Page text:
In a mid-range bar, a trainee may get only Rs 3,500-5,000 per month. A skilled bartender can make Rs 12,000-15,000 per month in salary plus tips. In a place like Hard Rock Café, this can be Rs 20,000-22,000 per month. As one goes up the career ladder, the pay can rise dramatically. As a freelancer, one can make good money in the party season — about Rs 3,000 for a night’s work, with 10-15 party nights a month. A bartender who rises to the position of F&B manager in a hotel like the Hyatt can earn Rs 1 lakh a month, but he has to be a graduate at least. International openings are in West Asia, UK, Australia etc
. Ability to converse well, as lone drinkers may want to talk
. Friendly, confident body language
. Good reflex (for flair bartending)
. A keen interest in beverages to progress in career
How do i get there?
One can get into training right after school but without graduation, it is almost impossible to become a manager in a top hotel.
Bartending courses tend to be short, spread only over a few months, after which you can study and work simultaneously. A graduate from a hotel management institute will not have adequate exposure to the spirits commonly used in cocktails.
However, a good bar school with focus on familiarisation with wine and spirits and mixology can plug this gap. Courses cost from Rs 20,000-25,000 to Rs 40,000 (for two to three months). Cocktails and Dreams and Tulleeho both supply the bar kit and all the alcohol required for the training. The latter also has a one-month beverage masters course. Bar schools cannot guarantee jobs but help students find their feet in the industry
Institutes & urls
. Cocktails and Dreams Bar School, New Delhi and Mumbai
. Tulleeho Portals, New Delhi, Mumbai, Bangalore, Kolkata
. Institute of Bar Operations & Management, New Delhi
. B’Mann School of Bartending, Chennai, Hyderabad
. Indian Institute of Bartending, Chennai
Pros & Cons
. You could meet very high-profile people, like film stars, as part of your job
. You can reach a high position in the hospitality industry with plenty of perks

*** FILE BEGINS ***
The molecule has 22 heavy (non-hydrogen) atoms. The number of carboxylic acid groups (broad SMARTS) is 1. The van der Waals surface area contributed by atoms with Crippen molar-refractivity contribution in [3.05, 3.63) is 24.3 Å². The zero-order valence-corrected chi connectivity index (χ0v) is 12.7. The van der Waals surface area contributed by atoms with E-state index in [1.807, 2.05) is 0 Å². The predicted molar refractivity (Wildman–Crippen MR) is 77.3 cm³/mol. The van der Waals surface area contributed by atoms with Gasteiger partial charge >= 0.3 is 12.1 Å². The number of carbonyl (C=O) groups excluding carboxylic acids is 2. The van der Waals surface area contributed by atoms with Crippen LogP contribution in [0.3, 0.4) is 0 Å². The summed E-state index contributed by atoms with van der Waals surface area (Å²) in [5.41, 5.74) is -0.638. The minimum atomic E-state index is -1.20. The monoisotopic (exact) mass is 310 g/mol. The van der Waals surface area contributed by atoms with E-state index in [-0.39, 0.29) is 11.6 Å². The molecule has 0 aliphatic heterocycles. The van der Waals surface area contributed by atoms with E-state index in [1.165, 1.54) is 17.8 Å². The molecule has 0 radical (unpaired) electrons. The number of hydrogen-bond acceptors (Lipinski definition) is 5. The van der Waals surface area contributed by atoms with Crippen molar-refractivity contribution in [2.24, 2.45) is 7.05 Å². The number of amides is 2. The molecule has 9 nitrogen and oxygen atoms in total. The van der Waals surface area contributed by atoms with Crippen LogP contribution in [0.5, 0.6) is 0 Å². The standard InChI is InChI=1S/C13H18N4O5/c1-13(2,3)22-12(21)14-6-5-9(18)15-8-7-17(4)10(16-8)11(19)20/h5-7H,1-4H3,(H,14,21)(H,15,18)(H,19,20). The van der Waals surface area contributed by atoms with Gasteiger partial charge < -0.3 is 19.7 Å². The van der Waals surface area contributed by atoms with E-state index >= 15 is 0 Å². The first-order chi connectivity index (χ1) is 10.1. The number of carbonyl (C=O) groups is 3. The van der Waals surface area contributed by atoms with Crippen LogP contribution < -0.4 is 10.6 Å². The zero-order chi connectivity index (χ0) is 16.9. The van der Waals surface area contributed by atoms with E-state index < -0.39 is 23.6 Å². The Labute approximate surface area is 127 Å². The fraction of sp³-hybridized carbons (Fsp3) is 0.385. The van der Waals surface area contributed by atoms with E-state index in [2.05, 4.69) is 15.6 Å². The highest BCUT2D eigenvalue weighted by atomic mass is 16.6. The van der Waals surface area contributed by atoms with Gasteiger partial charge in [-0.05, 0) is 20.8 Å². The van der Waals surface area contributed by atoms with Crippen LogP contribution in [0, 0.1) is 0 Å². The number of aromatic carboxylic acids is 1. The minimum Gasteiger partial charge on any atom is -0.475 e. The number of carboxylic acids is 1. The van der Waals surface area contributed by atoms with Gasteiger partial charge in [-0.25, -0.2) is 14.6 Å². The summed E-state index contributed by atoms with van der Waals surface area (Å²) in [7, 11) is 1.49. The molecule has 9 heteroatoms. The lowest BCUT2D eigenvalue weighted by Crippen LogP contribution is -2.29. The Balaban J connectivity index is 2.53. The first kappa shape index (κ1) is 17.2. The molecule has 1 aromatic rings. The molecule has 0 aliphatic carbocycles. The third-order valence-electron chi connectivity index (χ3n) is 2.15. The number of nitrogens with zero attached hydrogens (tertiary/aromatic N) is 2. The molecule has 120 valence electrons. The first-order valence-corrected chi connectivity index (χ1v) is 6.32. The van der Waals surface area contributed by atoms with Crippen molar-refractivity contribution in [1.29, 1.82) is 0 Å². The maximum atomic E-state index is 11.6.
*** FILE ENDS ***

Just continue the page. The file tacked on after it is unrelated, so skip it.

. You must work through the night — 4 pm to 3 am — if yours is a popular bar
. Initially, the salary may not not be high and you have to depend a lot on tips
A toast to success
A mixologist talks about the evolution of Indian bartending
How is bartending as a career growing in India?
I started with eight students in 1999 as the first academy to open in India for the specialised skill of bartending. Over the past five years, bartending schools have mushroomed all over the country!
Today, I train selectively about 50-75 a year. But the demand is far more. There are usually always more jobs than bartenders!
How many women opt for it?
Just a handful. But I think you are far safer working in a bar than in any other public place. No one can touch you behind the counter and colleagues are very protective. The way you work, the way you hold yourself, show control and confidence helps you command respect.
My advice to women who want to be in my shoes is: Don’t try and be one of the boys. Work just as hard and efficiently... maybe more. But never forget, you are a woman. Guys tend to ignore you at first; that soon turns to curiosity, then awe. That goes for all truly professional women.
Why is hotel management training not enough for this career?
As part of HM studies, you go through alcoholic beverages from the perspective of background knowledge without foraying into professional skills. So, those wishing to take up bartending and mixology as a career need to upgrade themselves.
They learn the meaning of vodka, its history, distillation process; we teach them how different styles of vodka are distinct. They know whiskey types by definition; we allow them understanding by nose and palate.
Between top bartenders in the West and those in India, is there a big gap in skills, earnings etc?
Sure, there is. Bartending has been a recognised skill there from the turn of the 20th century. They are respected, even feted. For us, it has been just 10 years. Our levels of confidence and knowledge are not quite there. Kids look for glamour and money even before developing themselves.
Also, the mantra of Indian hospitality is: We are here to serve. That’s good, but it can instil servitude, making them feel they are at a lower level socially than the customers. Not so in the West.
Shatbhi Basu, mixologist and founder, Stir Academy of Bartending Interviewed by Sanchita Guha